A few requests had come in to download around 12 countries worth of the recently released Global Burden of Disease from the IHME website. There’s no way to quickly download multiple files; by my count, it requires you to type the country name, click a link, click a tab, and then option-click a CSV file.
The URLs had relatively similar construction, so I wrote a quick R script to download all of the data and save each one as a separate compressed RDS file. I also dropped a couple of redundant columns to try to save some space. The compression is pretty efficient; 25-27 MB files were reduced to between 6.6 - 7.4 MB. Check it out here or below.
Update (April 2015): Updated to allow users to specify download location, making it work better ‘out of the box’; users can specify whether to download as CSV or RDS (or both); fixed some other minor bugs; fixed a major change in the URL structure.
R can be scary for those new to it, but it is exceptionally useful for a number of things, including managing, importing, and merging text files; resaving them; and performing statistical analyses to your heart’s content. It is your friend, albeit one that you must learn to love slowly and painfully.
This brief tutorial does not serve as an introduction to R. Instead, it focuses on reading in a large, complex data set with ~1 million rows and 50+ columns. It was created to help facilitate some analysis in a GBD course at Berkeley. It will help you figure out how to do some basic manipulation and subsetting and export these subsetted data into a comma-separated text file (“csv”) for analysis in your favorite spreadsheet program. It is a work in progress and will be updated over time.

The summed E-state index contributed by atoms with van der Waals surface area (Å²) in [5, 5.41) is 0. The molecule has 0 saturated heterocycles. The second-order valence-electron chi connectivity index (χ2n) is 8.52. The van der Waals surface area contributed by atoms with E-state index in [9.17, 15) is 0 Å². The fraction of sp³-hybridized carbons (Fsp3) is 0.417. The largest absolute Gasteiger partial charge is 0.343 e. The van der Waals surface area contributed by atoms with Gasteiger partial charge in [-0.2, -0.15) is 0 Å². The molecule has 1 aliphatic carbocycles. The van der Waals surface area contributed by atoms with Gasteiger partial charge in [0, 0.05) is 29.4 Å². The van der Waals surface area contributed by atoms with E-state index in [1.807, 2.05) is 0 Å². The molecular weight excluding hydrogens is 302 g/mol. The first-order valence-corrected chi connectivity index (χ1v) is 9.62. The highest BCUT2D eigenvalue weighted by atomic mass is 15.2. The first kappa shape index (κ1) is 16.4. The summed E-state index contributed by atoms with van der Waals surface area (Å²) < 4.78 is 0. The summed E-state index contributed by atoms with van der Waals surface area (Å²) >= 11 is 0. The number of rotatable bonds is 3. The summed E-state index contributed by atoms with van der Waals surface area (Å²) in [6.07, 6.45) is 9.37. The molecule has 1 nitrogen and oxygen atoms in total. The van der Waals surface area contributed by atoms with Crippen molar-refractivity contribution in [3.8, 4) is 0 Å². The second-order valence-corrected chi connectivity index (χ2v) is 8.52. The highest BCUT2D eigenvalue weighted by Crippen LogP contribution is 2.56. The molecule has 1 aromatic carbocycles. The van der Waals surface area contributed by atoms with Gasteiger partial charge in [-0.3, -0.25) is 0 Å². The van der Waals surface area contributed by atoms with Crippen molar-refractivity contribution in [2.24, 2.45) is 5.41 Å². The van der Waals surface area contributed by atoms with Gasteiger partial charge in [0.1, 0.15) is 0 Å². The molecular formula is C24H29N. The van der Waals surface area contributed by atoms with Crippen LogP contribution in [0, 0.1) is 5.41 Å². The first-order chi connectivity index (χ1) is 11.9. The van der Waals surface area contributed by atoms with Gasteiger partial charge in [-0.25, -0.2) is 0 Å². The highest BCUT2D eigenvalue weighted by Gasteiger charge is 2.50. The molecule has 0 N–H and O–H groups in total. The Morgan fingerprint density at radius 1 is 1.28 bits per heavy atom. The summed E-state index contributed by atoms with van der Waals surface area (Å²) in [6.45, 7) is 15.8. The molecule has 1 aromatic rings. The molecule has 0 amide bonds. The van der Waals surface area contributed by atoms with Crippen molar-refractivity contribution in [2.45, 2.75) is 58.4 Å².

I recently revamped my photos page. I wanted an interactive, cross-device gallery to display the photos. In the past, I had been using jbgallery, a slick tool that used jQuery. I was having a bit of a hard time getting it to work the way I wanted and it was a little laggy on iOS and Android devices, so I decided to part ways with it. I don't want to speak poorly of it -- it works very well and the developer is friendly, happy to chat, and works to improve his library constantly. It's a nice tool, but wasn't what I was looking for in the end.
Photoswipe looked rad and performed pretty well on my iOS devices (an iPhone 4 and a 2012 iPad with Retina Display). I decided to give it a whirl.